Famous for his acting roles as "Graham Purvis" in Submarine, "Frank Thorogood" in Stoned and a supporting role as "Simon Ross" in The Bourne Ultimatum, it was in 2004 that Paddy Considine blew me away as "Richard" in Dead Man's Shoes.
All of the above films are heartily recommended, but his performance in Dead Man's Shoes is just stunning. Both Dead Man's Shoes and Tyrannosaur share a common bond, being that they both make me react as "Clarence" in Tony Scott's True Romance. To paraphrase, as I've used it in one of my earlier film blog's, I love film's that you immediately want to share your feelings and emotions and your experience of the film with someone close to you, to "go and eat some pie" and discuss the majesty of the film you've just watched. That's the film geek in me!
To date, Paddy Considine has directed just the one cinematic release and I was very lucky to see this during it's opening week. However, he has the proud honour(!) of kicking off my short series on new British Directors, with Ben Wheatley and Shane Meadows film blogs to follow. I hope you enjoy this appraisal of his one release to date, Tyrannosaur.
As with all of my film blog's, it is not my intention to provide endless spoilers, fact tracks or trivia. The Internet is awash with them if you need it! Rather, this is my blog, my appreciation of the Director, his art, and in this case, his first cinematic release. My blog's are personal and written purely from a fan's perspective and how I react to the film's themselves, their keys and theme's and of my enduring love for cinema.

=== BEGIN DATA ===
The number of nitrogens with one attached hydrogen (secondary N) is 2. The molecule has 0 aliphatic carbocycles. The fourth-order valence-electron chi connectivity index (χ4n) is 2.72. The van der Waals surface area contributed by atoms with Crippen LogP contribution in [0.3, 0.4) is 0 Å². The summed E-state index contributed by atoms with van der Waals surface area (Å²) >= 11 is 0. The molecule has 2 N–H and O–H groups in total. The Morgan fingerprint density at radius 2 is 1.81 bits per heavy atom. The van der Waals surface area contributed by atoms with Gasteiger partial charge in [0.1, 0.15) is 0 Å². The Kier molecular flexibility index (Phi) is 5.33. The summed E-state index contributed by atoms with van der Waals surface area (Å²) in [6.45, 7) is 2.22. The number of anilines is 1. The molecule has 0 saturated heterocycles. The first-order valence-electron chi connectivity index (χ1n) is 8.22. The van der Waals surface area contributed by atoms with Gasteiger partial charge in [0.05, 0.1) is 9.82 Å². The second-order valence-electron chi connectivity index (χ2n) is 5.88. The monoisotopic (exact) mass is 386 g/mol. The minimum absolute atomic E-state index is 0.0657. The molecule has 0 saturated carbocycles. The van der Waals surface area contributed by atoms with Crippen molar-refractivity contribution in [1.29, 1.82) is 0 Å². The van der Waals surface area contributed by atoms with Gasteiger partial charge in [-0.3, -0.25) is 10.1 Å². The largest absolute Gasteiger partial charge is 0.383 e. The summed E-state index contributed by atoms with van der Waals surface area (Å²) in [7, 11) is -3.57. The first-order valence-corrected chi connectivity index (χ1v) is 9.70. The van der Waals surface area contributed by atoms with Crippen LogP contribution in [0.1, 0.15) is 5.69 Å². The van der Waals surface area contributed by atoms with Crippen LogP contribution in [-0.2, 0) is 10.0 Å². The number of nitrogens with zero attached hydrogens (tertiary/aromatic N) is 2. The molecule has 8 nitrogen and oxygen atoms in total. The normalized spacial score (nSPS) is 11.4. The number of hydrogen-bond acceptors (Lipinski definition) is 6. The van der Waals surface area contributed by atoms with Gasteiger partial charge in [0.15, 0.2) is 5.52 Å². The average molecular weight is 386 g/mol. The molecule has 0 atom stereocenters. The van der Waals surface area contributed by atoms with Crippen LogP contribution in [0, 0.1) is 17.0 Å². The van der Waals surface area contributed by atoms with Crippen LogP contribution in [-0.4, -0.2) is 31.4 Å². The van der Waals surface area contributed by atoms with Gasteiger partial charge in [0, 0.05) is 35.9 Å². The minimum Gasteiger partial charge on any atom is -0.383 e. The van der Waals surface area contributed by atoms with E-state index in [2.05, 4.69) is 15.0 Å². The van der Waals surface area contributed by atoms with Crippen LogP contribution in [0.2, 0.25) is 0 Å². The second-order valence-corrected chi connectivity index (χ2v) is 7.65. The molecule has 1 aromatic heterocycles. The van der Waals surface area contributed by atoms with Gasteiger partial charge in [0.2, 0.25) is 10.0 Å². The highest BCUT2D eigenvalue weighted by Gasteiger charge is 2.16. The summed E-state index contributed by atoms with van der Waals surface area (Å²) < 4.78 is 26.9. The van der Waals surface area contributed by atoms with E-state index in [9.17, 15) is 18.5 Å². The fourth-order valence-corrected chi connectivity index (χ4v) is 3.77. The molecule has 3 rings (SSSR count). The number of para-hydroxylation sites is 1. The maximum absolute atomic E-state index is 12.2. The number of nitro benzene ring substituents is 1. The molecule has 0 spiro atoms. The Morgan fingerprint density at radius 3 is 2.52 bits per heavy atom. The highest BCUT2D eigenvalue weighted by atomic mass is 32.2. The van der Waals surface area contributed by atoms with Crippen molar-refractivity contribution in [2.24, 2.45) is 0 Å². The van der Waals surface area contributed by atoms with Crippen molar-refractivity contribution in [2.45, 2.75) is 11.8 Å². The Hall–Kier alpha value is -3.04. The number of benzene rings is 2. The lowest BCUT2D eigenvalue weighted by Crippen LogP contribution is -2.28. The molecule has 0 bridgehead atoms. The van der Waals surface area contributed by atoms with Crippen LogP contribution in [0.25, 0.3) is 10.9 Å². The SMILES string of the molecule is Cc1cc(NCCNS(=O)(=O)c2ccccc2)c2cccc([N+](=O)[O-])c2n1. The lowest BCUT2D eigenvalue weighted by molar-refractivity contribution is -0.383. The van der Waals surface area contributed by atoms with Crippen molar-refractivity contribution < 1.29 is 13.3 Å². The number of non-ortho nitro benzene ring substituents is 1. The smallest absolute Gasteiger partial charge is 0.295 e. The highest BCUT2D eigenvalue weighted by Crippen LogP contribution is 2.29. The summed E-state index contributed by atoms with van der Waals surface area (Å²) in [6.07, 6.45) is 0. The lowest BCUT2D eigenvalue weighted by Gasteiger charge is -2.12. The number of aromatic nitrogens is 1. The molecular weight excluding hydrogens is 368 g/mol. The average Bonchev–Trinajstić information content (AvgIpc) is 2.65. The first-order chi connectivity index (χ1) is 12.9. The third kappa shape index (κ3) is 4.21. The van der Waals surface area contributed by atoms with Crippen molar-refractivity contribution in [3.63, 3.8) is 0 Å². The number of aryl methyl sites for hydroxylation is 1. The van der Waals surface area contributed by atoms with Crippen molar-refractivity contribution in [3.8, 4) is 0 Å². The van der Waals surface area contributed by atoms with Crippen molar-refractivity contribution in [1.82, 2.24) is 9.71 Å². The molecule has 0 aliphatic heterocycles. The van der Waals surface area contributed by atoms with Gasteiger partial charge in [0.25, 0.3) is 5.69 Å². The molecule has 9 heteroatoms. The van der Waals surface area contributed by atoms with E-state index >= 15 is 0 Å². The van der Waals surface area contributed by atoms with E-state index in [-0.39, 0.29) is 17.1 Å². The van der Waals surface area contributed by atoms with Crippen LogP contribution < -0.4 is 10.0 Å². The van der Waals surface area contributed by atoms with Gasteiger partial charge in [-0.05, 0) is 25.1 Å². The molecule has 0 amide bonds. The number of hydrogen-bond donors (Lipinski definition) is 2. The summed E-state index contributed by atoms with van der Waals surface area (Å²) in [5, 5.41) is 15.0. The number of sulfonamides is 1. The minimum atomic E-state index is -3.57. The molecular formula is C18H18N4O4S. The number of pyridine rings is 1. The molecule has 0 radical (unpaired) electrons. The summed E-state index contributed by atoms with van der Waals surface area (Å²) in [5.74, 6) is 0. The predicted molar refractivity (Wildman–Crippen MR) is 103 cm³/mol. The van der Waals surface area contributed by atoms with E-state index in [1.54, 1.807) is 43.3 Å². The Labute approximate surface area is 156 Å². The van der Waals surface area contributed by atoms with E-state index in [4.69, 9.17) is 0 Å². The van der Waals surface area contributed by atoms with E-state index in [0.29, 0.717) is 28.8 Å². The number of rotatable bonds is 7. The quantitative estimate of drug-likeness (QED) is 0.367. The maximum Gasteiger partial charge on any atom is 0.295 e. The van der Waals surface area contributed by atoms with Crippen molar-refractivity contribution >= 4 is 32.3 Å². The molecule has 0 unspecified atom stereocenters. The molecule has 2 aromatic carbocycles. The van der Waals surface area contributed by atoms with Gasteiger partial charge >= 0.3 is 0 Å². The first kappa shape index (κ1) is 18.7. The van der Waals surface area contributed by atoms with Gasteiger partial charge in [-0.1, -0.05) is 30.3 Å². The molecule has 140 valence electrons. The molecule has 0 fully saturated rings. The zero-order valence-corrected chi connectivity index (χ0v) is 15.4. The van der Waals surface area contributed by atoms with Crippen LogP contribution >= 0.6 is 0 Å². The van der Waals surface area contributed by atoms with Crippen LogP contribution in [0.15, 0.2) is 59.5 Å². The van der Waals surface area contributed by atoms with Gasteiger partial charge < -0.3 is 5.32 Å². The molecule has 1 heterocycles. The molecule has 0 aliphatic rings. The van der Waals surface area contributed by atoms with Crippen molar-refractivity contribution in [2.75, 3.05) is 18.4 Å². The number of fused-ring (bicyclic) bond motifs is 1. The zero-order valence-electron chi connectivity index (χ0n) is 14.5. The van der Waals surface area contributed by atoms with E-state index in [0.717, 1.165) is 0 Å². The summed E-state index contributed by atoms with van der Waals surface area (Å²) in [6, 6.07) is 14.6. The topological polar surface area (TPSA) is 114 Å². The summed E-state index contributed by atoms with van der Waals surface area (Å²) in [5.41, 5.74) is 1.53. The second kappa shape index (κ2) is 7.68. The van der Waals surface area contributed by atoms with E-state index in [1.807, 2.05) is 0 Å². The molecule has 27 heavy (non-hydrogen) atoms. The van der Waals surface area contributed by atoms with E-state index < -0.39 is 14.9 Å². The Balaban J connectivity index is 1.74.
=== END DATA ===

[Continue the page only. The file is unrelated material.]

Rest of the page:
Closing the shop, a smiling Hannah warmly asks "You feel better now?. Not ignoring Hannah, but not responding either, Joseph walks away to a smiling, cheery "Bye" from Hannah.
(Olivia Colman) Appears fresh faced, smiling and full of a zest for life who is a gentle kind soul with a deep religious fervour. Olivia Colman's performance is an acting master class and fully deserving of the slew of awards she garnered. Similar to Joseph above, the camera also never wavers from Hannah, and their joint scenes are glorious. As the layers unravel, so the acting enhances your involvement with the character, and your willing of the character to triumph. Her later scenes with husband James are truly heartbreaking. As they embrace, the camera pans to a zoom on her face and she gives everything, solace, condemnation, love, regret and pure unadulterated hatred as she forces herself not to be sick. Just pure brilliance.
In support of these wonderfully layered and heart breaking characters are "Sam" (Samuel Bottomley) who deserves a repeated mention for his touching and gentle shared scenes with his adopted Father like figure of Joseph. "Kelly" (Sian Breckin), "Bod" (Paul Popplewell), "Marie" (Sally Carman) and "Tommy" (Ned Dennehy) all deserve praise for their cameos and supporting roles, but are left vague so as to not hint at or spoil the plot. The charity shop is the central hub of the film and where many of the key scenes take place, employing one, maybe two cameras at most for many of the scenes. The majority are Joseph and Hannah dual scenes, each one a gem in it's own way, even the briefest of scenes propel the story. Aside from the heavy violence and heavy use of language, it's a story of single people confined within partnerships or relationships they seek release from. Perhaps a metaphor for the film is Hannah's anger at the Jesus picture hanging on the wall of the shop before in anger, she throws something at it to dislodge it, as the lingering camera shot depicts. It can be a tough watch at times, the violence it depicts is up close, in focus and very graphic, yet as the actors will attest to, handled magnificently by Considine. Dedicated "For Pauline" the Director's late Mother, in the closing credits, it's clearly a very raw and personal film for the Director.